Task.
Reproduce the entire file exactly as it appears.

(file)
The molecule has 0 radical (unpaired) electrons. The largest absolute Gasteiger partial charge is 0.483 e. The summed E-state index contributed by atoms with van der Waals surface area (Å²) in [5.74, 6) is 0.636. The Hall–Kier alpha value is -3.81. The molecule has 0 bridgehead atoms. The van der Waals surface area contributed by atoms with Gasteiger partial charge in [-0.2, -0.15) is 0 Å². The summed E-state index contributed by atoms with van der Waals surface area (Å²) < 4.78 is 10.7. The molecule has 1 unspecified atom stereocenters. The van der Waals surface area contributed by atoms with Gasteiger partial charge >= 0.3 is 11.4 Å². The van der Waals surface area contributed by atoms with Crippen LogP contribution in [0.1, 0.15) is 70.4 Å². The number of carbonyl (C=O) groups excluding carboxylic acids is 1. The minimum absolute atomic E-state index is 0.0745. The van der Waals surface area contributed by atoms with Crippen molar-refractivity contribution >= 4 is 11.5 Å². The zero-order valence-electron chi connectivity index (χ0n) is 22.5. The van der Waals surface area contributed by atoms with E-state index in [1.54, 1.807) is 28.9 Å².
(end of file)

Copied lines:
The molecule has 0 radical (unpaired) electrons. The largest absolute Gasteiger partial charge is 0.483 e. The summed E-state index contributed by atoms with van der Waals surface area (Å²) in [5.74, 6) is 0.636. The Hall–Kier alpha value is -3.81. The molecule has 0 bridgehead atoms. The van der Waals surface area contributed by atoms with Gasteiger partial charge in [-0.2, -0.15) is 0 Å². The summed E-state index contributed by atoms with van der Waals surface area (Å²) < 4.78 is 10.7. The molecule has 1 unspecified atom stereocenters. The van der Waals surface area contributed by atoms with Gasteiger partial charge >= 0.3 is 11.4 Å². The van der Waals surface area contributed by atoms with Crippen LogP contribution in [0.1, 0.15) is 70.4 Å². The number of carbonyl (C=O) groups excluding carboxylic acids is 1. The minimum absolute atomic E-state index is 0.0745. The van der Waals surface area contributed by atoms with Crippen molar-refractivity contribution >= 4 is 11.5 Å². The zero-order valence-electron chi connectivity index (χ0n) is 22.5. The van der Waals surface area contributed by atoms with E-state index in [1.54, 1.807) is 28.9 Å².